New Northern Policy committee seeks progress


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Seoul and local governments will seek to secure diverse communication channels with their Russian counterparts to achieve the goals of the Moon Jae-in administration’s New Northern Policy, the presidential committee for the policy said Wednesday.

The New Northern Policy aims to boost economic and political ties with countries to the north of South Korea. It is one of President Moon’s main foreign policy projects, along with the New Southern Policy. 

Chief of New Northern Policy committee Kwon Goo-hoon speaks at the meeting in Seoul on Wednesday. Yonhap

The New Northern Policy committee, which convened for the first time in three months Wednesday, discussed ways to strengthen cooperation between the central and local governments on related issues and to increase effectiveness of the related policies.

With representatives of local governments voicing difficulties due to a lack of channels for cooperation and communication with concerned countries, the committee has decided to establish the “New Northern strategy conference” and a working-level group for discussing ways to improve cooperation among the committee and central and local governments.

The committee also reviewed plans to boost cooperation in the Nine Bridges Plan with Russia and to establish working groups for each area with Russian counterparts.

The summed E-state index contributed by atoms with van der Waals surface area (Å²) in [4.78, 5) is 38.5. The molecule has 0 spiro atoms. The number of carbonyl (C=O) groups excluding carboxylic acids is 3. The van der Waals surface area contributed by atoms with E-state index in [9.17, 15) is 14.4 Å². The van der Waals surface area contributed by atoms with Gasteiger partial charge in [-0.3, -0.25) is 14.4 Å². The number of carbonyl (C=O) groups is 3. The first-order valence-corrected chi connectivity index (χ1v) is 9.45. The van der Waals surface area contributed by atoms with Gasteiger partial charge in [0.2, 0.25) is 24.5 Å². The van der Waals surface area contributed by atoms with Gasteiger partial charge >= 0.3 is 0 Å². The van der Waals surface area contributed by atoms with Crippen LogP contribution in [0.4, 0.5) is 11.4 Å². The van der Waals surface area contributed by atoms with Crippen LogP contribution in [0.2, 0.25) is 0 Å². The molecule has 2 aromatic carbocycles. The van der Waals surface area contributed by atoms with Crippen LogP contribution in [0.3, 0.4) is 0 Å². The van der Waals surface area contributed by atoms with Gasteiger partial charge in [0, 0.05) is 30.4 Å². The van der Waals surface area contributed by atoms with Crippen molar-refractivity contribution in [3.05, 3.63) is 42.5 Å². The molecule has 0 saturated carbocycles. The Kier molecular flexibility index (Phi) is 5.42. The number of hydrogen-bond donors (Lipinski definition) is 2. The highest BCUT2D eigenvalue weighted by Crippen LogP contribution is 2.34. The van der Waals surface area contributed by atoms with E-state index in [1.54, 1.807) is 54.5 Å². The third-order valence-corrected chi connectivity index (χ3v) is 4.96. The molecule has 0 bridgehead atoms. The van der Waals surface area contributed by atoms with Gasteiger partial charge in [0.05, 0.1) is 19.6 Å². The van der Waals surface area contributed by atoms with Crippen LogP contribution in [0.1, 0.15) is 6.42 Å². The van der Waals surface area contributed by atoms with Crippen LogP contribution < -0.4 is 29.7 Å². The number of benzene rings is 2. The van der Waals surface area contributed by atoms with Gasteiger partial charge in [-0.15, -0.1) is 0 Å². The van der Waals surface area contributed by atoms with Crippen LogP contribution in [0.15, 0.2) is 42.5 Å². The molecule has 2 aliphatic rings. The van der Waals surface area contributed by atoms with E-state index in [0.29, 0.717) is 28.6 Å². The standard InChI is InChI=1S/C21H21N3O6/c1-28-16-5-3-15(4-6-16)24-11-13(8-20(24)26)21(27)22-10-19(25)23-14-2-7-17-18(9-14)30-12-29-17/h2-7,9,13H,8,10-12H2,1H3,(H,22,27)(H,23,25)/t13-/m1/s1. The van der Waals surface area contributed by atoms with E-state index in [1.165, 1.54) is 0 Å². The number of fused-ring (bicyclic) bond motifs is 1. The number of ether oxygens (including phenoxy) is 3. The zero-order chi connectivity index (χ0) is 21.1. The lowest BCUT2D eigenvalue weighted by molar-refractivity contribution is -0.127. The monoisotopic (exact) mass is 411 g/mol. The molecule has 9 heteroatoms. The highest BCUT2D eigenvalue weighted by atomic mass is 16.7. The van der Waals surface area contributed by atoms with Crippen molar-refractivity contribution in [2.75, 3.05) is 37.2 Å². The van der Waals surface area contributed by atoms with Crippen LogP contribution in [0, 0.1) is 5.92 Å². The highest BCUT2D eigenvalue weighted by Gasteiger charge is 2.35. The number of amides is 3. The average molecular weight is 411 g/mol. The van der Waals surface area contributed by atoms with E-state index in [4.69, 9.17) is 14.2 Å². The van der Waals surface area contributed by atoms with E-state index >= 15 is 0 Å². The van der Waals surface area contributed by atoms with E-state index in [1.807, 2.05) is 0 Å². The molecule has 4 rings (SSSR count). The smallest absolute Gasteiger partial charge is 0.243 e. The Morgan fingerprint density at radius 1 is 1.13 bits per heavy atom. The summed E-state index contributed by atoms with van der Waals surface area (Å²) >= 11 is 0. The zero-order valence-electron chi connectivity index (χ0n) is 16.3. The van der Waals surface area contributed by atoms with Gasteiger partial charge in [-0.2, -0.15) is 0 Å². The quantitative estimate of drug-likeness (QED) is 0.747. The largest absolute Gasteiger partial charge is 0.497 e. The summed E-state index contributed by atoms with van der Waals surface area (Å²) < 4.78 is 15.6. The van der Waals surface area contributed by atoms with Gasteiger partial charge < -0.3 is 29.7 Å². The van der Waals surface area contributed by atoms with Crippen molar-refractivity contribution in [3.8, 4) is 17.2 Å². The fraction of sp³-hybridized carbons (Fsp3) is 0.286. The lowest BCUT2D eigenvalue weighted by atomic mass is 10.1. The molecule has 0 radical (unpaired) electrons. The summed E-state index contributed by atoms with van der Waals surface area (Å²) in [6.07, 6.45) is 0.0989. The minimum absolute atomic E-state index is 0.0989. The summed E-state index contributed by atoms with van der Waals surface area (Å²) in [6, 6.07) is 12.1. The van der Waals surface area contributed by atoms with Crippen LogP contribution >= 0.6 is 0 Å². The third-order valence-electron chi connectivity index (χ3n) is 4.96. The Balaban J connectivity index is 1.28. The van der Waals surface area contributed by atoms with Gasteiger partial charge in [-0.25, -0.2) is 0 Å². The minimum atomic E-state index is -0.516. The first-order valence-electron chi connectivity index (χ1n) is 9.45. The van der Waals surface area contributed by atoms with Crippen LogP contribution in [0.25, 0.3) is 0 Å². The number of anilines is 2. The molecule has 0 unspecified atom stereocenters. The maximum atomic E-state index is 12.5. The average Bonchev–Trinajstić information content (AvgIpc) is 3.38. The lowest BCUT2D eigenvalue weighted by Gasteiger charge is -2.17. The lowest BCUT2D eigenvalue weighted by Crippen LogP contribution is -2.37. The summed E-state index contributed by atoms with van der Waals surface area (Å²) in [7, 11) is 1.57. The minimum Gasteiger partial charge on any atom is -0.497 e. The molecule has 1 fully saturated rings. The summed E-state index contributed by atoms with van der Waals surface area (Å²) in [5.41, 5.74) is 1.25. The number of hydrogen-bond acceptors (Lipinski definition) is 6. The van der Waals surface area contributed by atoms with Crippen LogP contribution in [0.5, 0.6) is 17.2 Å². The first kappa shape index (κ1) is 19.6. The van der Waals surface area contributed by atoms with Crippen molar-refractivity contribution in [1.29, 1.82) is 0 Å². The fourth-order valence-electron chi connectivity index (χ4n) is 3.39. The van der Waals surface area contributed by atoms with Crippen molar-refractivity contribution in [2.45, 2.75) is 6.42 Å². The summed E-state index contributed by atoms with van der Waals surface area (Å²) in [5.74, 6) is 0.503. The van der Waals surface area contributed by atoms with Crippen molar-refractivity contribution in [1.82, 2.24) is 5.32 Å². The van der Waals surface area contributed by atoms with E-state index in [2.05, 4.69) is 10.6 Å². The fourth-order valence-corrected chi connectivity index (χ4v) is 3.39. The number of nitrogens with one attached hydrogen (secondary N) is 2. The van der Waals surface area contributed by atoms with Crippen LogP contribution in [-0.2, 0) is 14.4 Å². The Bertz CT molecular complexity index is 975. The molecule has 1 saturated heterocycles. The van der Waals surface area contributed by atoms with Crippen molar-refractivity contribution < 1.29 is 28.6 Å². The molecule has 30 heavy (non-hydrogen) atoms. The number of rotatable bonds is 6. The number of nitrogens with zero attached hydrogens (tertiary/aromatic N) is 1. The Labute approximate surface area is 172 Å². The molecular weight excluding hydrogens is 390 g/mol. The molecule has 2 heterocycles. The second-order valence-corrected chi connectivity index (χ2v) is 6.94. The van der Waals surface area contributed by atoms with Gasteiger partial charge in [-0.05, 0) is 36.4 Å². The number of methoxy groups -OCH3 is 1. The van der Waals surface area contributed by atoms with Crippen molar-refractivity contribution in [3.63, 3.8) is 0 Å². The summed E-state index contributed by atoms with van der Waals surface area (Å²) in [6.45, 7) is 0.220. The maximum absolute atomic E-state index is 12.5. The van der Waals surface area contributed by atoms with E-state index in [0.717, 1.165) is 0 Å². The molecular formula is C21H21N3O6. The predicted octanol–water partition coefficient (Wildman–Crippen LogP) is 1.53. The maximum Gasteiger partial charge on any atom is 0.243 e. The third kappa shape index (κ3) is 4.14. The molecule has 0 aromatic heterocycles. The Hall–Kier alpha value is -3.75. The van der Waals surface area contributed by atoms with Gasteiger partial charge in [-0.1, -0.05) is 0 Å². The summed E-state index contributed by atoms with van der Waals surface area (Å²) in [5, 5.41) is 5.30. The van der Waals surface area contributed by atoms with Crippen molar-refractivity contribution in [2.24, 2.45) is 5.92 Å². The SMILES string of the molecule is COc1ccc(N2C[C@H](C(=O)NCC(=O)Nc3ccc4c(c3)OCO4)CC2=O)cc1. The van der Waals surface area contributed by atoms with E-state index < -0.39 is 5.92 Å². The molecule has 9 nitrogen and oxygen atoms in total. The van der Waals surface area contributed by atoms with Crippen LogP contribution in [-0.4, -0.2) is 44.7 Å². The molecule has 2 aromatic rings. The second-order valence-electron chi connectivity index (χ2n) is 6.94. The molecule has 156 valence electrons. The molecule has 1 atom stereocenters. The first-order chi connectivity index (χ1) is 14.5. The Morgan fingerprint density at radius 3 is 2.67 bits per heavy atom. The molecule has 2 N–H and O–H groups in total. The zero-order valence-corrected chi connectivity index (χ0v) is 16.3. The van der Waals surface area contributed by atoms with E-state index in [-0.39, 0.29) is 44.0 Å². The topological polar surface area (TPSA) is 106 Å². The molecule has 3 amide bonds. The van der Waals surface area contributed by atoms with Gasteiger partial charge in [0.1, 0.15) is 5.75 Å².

The Nine Bridges Plan refers to nine areas — gas, rail, port, electricity, arctic shipping route, shipbuilding, industrial complex, agriculture and fisheries industries — in which Korea seeks stronger ties with Russia.

The meeting also saw central government agencies, including the Ministry of Economy and Finance, Ministry of Trade, Industry and Energy and Ministry of Land, Transport and Infrastructure, finalizing their projects.

Under the plans, the Finance Ministry will focus on finalizing plans for increasing economic cooperation with the concerned countries. The Land Ministry will push to establish funds for overseas cooperation in infrastructure projects.

Despite the latest plans, the committee is unlikely to shake off criticism. It has been accused of making little progress, partly due to the actions of its chief Kwon Goo-hoon, a Goldman Sachs economist.

A point of contention from the start has been Kwon holding the post while retaining his position at Goldman Sachs. In addition, he is said to be dedicating less than a third of his time each month for operations of the committee, as he is tied up with Goldman Sachs’ operations overseas.

By Choi He-suk (cheesuk@heraldcorp.com)


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